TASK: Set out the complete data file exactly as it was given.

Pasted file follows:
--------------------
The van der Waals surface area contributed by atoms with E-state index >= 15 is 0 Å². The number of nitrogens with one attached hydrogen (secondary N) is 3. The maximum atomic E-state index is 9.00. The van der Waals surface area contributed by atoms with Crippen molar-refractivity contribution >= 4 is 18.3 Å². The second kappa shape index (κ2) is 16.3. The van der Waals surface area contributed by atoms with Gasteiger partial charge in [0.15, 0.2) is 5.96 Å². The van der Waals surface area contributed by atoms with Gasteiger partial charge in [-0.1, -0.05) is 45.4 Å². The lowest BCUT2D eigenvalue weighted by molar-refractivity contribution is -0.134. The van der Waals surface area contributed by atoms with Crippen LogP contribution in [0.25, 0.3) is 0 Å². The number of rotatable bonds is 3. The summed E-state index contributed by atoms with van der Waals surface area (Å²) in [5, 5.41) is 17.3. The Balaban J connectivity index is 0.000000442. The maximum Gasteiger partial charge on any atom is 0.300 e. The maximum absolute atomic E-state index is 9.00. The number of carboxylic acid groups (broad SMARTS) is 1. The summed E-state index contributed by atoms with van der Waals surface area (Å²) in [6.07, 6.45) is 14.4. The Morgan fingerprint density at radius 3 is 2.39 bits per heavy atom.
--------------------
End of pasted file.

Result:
The van der Waals surface area contributed by atoms with E-state index >= 15 is 0 Å². The number of nitrogens with one attached hydrogen (secondary N) is 3. The maximum atomic E-state index is 9.00. The van der Waals surface area contributed by atoms with Crippen molar-refractivity contribution >= 4 is 18.3 Å². The second kappa shape index (κ2) is 16.3. The van der Waals surface area contributed by atoms with Gasteiger partial charge in [0.15, 0.2) is 5.96 Å². The van der Waals surface area contributed by atoms with Gasteiger partial charge in [-0.1, -0.05) is 45.4 Å². The lowest BCUT2D eigenvalue weighted by molar-refractivity contribution is -0.134. The van der Waals surface area contributed by atoms with Crippen LogP contribution in [0.25, 0.3) is 0 Å². The number of rotatable bonds is 3. The summed E-state index contributed by atoms with van der Waals surface area (Å²) in [5, 5.41) is 17.3. The Balaban J connectivity index is 0.000000442. The maximum Gasteiger partial charge on any atom is 0.300 e. The maximum absolute atomic E-state index is 9.00. The number of carboxylic acid groups (broad SMARTS) is 1. The summed E-state index contributed by atoms with van der Waals surface area (Å²) in [6.07, 6.45) is 14.4. The Morgan fingerprint density at radius 3 is 2.39 bits per heavy atom.